Splicing modulation as novel therapeutic strategy against diffuse malignant peritoneal mesothelioma.

EBioMedicine 2018 December 20 [Link]

Sciarrillo R1, Wojtuszkiewicz A2, El Hassouni B, Funel N, Gandellini P, Lagerweij T, Buonamici S, Blijlevens M, Zeeuw van der Laan EA, Zaffaroni N, Deraco M, Kusamura S, Würdinger T, Peters GJ, Molthoff CFM, Jansen G, Kaspers GJL, Cloos J, Giovannetti E


Therapeutic options for diffuse malignant peritoneal mesothelioma (DMPM) are limited to surgery and locoregional chemotherapy. Despite improvements in survival rates, patients eventually succumb to disease progression. We investigated splicing deregulation both as molecular prognostic factor and potential novel target in DMPM, while we tested modulators of SF3b complex for antitumor activity.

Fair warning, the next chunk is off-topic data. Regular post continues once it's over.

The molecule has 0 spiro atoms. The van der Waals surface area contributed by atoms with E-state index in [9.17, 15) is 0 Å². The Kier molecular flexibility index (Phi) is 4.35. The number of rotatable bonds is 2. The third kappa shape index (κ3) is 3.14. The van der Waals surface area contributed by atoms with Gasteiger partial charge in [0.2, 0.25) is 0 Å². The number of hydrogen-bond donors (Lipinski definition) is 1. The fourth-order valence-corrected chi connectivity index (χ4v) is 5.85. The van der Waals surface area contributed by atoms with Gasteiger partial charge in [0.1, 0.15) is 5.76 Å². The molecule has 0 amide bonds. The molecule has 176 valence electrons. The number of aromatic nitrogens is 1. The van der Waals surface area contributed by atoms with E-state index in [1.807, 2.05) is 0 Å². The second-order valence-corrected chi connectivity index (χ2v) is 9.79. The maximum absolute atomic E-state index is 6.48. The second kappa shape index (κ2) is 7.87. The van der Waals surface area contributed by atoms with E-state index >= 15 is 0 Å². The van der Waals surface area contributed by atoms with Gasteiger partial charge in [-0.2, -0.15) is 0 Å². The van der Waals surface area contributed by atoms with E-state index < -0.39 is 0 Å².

Tissue-microarrays of 64 DMPM specimens were subjected to immunohistochemical assessment of SF3B1 expression and correlation to clinical outcome. Two primary cell cultures were used for gene expression profiling and in vitro screening of SF3b modulators. Drug-induced splicing alterations affecting downstream cellular pathways were detected through RNA sequencing. Ultimately, we established bioluminescent orthotopic mouse models to test the efficacy of splicing modulation in vivo.
Spliceosomal genes are differentially upregulated in DMPM cells compared to normal tissues and high expression of SF3B1 correlated with poor clinical outcome in univariate and multivariate analysis. SF3b modulators (Pladienolide-B, E7107, Meayamycin-B) showed potent cytotoxic activity in vitro with IC50 values in the low nanomolar range. Differential splicing analysis of Pladienolide-B-treated cells revealed abundant alterations of transcripts involved in cell cycle, apoptosis and other oncogenic pathways. This was validated by RT-PCR and functional assays. E7107 demonstrated remarkable in vivo antitumor efficacy, with significant improvement of survival rates compared to vehicle-treated controls.
SF3B1 emerged as a novel potential prognostic factor in DMPM. Splicing modulators markedly impair cancer cell viability, resulting also in potent antitumor activity in vivo. Our data designate splicing as a promising therapeutic target in DMPM.